Do you currently have one or more lines of credit? There are definite benefits and downsides to owning credit cards. My uncle is, in fact, the only person I have ever known who does not and has never owned a credit card in his life. This has caused him great inconvenience at times, such as when he needed to rent a car in an urgent situation and the company would not allow him to do so without providing a credit card number. He offered to pay cash and was denied!
Many people believe that cash will one day become obsolete and all financial transactions will be conducted in electronic forms. The problem is that credit cards are quite easy to obtain and just as easy to use but we don’t always have the means for paying off our balances every month, which can quickly escalate to serious financial crises.
The average cost of living in most of the 50 United States has significantly increased in recent decades. Long ago, it was not only feasible but common for households to operate on single incomes, usually including families where a father went outside the home to work and a mother stayed home to raise children and otherwise maintain the household. Nowadays, many married couples lament not being able to survive unless both parents take on full-time jobs.
Numerous issues cause typical U.S. families to incur major credit card debt. The average household carries as much as $15,000 in credit card debt. If minimum monthly payments are not being met, interest rates may soar, thus adding to the total debt amount. Not every person with serious credit card debt trouble wound up in such a predicament due to personal spending habits.
It’s true that using credit as cash without having the means to pay off your balance every month is a bad spending habit that can land you in serious financial trouble. However, most families in the U.S. today cite the following issues as well, as primary causes of serious credit card debt:
Medical expenses: The general population in the United States is unhealthier than it has ever been. Regardless of the underlying causes of ill health, there’s no denying that the medical treatment needed to help people overcome their adverse health issues is expensive. Even a single emergency room visit or surgery can lead to a financial crisis. Many people are unprepared to meet unexpected medical expenses; thus, many people use their credit cards to pay their medical bills but are unable to pay off their monthly balances.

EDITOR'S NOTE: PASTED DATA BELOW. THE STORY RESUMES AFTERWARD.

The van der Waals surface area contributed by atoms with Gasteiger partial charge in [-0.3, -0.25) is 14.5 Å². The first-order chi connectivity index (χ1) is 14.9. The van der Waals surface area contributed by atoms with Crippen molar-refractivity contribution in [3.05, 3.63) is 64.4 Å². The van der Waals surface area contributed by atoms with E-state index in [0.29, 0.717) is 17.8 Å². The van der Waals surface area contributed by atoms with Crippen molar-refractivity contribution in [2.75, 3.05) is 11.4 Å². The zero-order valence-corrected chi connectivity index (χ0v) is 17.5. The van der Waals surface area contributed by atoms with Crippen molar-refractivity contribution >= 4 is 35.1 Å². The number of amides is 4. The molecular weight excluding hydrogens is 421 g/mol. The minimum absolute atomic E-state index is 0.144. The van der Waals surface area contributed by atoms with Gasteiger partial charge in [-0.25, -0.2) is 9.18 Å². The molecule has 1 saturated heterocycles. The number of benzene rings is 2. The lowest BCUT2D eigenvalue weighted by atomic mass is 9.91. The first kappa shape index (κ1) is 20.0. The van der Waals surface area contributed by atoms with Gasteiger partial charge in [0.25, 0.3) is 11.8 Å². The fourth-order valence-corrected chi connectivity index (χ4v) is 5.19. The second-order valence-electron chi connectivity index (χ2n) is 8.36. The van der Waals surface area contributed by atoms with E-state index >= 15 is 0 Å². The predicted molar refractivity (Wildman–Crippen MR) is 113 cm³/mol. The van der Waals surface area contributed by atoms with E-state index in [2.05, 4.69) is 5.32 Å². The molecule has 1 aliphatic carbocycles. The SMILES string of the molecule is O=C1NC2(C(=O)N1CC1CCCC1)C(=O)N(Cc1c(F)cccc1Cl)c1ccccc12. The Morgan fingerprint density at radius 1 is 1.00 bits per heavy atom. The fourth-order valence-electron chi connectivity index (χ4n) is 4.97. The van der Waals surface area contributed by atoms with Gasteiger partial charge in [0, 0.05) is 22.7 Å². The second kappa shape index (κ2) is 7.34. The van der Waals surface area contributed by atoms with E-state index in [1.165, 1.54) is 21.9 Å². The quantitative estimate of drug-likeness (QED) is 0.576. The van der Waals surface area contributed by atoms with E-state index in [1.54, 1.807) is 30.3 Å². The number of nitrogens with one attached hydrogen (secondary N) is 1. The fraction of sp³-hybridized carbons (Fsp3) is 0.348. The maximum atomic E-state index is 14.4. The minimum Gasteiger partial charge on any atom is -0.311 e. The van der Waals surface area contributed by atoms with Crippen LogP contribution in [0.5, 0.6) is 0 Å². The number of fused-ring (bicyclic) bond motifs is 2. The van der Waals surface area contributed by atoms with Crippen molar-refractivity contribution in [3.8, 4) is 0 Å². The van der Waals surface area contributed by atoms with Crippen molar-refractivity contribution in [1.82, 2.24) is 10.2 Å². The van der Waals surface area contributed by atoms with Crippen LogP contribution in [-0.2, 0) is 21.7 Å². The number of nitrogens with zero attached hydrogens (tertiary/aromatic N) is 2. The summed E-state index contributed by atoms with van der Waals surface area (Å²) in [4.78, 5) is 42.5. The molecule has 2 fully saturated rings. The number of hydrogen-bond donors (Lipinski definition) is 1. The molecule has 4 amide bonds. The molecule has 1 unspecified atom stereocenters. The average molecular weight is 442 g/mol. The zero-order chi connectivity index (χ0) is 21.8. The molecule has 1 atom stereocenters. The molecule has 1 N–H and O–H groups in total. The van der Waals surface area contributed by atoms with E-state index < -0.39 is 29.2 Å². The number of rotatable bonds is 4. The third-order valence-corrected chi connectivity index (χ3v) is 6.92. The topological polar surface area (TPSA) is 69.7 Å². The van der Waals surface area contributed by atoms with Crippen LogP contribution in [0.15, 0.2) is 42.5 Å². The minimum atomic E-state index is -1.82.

Job loss: Unemployment continues to be problematic in many U.S. regions. If one or both breadwinners in a household lose a job and there is not sufficient savings set aside to overcome such a crisis, it can easily lead to serious credit card debt. Families still have bills and still need to eat whether or not anyone in the house is employed. In such situations, it is not uncommon for people to rely on credit cards to sustain their daily living needs.
Taxes: Not everyone enjoys a substantial tax refund each year. In fact, many people wind up owing a lot in taxes and use their credit cards to foot the bill. Paying in a lump sum helps avoid penalties, especially for those who do not send quarterly payments throughout the year.
Divorce: Ending a marriage in court costs money. From legal fees to other issues, such as child support, alimony or having to buy or rent a new home, getting divorced often leads to credit card debt.
There are often several options available to secure debt relief. For some, it’s merely a matter of tightening the purse strings, staying home more, spending less, separating needs from wants and adjusting spending habits accordingly. Sometimes, assets can be sold. The old cliché, “One person’s junk is another person’s treasure,” is true and many people not only find that selling things online helps them increase their cash flow and overcome debt problems, some wind up turning their sales into legitimate businesses that not only help them pay their credit card debts but ultimately become profitable endeavors that generate consistent revenue!
Writer Bio: Judy Dudich
Judy Dudich resides in the beautiful woods of Pennsylvania, where 24 acres of land and a home-office provide the perfect setting for her children’s home-education and her own homesteading and business ventures. Life is full of blessings (and challenges!) for Judy, as a wife, mother of 10 and Grammy to six. She is a published author, whose book, “I Surrender/A Study Guide for Women” continues to encourage and support others in Christian family lifestyles throughout the world. Judy has also previously worked in the online speaking circuit. Her passion for permaculture, re-purposing, foraging and organic gardening fills her days with learning and adventure that she loves to share.